LAUREN KRUGEL, The Canadian Press
March 7, 2008
Two Canadian mega-projects in works, but critics still battling
CALGARY — With two nuclear mega-projects planned for Alberta and Ontario, the sector is showing signs of growth for the first time in decades, but critics warn those sorts of major projects are fraught with risk.
On Thursday, Ontario power firm Bruce Power said it wants to build Western Canada’s first nuclear power plant near Peace River, Alta. The proposed $10-billion facility could produce enough electricity to power two million homes by 2017.
And a major new nuclear plant planned for Ontario could to power all the homes and businesses in Toronto, Canada’s most populous city, with a capacity of up to 3,500 megawatts.
“It’s certainly an exciting development. It’s a bold development,” said Norman Rubin of the Energy Probe think tank. “The financial risks are killers to this from an investment point of view, so what’s especially exciting about this is the possibility that governments won’t have to backstop this.”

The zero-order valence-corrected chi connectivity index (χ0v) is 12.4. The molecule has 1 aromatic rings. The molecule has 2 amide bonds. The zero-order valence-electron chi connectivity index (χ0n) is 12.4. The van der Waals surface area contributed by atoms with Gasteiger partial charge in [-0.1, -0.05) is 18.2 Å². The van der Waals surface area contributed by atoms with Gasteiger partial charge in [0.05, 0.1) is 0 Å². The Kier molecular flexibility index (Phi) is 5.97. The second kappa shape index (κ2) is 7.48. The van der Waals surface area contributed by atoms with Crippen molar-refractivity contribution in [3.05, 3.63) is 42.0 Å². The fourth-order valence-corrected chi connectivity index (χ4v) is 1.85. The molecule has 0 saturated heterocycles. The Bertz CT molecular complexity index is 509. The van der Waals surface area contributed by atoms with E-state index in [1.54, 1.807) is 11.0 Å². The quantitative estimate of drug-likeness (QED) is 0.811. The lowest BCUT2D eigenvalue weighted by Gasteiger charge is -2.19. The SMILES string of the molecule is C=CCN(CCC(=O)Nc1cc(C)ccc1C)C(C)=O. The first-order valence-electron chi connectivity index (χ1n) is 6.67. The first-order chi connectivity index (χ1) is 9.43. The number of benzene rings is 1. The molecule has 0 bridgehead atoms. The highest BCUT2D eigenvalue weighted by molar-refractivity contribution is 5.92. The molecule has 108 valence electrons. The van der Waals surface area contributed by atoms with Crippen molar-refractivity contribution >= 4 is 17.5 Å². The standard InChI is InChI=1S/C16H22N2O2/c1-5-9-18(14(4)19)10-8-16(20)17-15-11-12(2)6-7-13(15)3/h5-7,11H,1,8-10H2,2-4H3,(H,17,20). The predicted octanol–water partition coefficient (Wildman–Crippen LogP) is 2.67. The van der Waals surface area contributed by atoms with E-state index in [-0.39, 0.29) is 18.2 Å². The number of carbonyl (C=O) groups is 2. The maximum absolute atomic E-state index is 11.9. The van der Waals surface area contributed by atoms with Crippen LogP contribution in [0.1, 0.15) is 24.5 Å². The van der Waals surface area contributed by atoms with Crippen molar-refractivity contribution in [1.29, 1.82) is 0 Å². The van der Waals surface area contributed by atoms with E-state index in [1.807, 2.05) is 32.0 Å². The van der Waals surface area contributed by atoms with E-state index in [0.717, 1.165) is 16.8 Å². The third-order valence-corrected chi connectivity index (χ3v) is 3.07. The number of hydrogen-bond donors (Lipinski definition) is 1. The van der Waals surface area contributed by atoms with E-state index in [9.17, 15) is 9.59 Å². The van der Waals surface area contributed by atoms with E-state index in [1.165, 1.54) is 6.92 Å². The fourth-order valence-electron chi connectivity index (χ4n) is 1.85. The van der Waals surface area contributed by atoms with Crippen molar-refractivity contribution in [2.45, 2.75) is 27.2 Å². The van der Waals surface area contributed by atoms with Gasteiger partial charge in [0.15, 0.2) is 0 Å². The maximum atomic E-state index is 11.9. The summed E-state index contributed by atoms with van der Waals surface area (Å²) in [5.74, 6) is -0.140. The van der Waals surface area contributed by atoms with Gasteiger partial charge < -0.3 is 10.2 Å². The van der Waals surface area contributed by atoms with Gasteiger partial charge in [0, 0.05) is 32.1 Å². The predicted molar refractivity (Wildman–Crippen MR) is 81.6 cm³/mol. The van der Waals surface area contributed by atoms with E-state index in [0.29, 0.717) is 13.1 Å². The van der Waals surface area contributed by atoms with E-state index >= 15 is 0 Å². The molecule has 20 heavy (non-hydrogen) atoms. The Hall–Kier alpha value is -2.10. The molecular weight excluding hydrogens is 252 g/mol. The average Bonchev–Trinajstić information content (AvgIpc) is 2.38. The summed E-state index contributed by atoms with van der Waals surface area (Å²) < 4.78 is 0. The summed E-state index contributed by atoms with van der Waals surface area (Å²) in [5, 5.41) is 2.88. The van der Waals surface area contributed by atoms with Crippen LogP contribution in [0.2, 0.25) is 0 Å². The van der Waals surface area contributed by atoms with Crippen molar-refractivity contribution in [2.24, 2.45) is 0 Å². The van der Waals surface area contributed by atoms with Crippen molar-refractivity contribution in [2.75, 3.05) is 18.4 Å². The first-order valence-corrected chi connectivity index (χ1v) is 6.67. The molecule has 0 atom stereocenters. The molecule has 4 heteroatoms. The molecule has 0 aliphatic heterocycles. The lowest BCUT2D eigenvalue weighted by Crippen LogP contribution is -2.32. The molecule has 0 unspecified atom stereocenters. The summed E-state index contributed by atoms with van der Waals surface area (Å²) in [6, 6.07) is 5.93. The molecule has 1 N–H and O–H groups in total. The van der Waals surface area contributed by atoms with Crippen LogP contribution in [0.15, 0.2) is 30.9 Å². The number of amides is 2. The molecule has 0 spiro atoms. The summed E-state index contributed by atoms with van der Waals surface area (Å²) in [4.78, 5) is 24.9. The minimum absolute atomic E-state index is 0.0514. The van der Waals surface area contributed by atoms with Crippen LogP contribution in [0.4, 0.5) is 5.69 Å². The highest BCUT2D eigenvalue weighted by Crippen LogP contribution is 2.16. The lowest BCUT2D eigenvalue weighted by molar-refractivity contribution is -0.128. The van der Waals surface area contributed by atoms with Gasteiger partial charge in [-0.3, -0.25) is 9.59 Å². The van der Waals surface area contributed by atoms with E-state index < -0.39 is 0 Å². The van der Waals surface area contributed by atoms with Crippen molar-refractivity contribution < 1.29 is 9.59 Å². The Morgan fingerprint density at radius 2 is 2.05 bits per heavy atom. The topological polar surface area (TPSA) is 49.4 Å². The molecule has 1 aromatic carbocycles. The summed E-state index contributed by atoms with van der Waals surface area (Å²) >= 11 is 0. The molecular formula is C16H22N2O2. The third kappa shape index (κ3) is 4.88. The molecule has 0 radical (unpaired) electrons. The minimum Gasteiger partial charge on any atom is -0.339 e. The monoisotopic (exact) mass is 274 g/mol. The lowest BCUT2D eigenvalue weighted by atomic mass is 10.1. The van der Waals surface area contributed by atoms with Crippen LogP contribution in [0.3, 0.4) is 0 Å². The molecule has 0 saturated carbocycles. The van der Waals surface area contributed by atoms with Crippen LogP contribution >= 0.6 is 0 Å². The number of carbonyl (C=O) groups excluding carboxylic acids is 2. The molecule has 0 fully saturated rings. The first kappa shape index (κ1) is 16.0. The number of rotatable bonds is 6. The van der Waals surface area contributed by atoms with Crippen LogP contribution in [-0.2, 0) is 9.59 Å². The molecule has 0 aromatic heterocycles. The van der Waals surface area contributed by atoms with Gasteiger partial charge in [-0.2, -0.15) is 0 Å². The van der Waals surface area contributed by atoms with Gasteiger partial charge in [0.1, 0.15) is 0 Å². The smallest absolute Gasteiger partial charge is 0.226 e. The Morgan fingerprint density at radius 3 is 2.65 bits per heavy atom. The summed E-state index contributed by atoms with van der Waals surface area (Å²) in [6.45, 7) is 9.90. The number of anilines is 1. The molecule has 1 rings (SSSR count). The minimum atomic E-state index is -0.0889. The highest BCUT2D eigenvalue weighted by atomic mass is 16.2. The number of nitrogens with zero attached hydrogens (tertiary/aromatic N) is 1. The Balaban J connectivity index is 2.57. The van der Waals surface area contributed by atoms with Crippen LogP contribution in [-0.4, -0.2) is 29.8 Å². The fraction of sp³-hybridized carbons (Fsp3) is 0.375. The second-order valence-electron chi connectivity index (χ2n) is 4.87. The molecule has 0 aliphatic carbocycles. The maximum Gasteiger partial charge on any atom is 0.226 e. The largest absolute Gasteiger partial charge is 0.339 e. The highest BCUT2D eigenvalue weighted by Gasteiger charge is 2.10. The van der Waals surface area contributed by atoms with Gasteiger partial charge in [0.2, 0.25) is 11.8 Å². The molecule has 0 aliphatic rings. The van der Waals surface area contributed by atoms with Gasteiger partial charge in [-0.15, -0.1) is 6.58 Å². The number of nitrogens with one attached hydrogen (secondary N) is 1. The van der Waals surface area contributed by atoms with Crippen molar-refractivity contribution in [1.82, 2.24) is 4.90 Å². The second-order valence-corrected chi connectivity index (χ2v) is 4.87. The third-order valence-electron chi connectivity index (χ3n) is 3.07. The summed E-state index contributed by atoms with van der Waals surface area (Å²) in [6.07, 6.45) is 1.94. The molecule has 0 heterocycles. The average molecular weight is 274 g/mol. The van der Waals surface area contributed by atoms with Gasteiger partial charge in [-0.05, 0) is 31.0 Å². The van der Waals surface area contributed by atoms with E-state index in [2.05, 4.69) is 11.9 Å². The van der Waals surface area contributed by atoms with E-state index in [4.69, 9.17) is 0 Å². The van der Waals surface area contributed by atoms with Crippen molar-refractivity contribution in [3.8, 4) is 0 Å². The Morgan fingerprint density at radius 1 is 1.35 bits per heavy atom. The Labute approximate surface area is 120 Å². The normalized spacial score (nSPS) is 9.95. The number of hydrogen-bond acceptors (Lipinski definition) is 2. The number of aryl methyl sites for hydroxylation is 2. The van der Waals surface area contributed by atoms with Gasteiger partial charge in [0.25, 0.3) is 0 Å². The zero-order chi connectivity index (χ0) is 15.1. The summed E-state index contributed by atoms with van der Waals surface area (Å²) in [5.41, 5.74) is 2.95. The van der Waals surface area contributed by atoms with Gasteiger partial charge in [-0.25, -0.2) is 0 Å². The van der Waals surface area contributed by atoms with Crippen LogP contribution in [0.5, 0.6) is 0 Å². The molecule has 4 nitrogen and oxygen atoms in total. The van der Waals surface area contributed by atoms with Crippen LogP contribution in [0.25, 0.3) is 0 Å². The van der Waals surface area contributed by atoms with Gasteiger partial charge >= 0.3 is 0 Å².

Rubin warns the nuclear industry has a dismal record of keeping projects on budget and on schedule and that once the plants are built, they are prone to breakdown.
“There are two kinds of nuclear generating stations in the world. There are the future theoretical ones, which are wonderful. And there are the real world ones which break your heart and destroy your wealth and run the risk of leaving you in the dark if you actually depend on them,” he said.
Another huge issue is going to be getting enough skilled workers to build the planned nuclear mega-projects, especially in Alberta’s already squeezed labour market, Rubin said.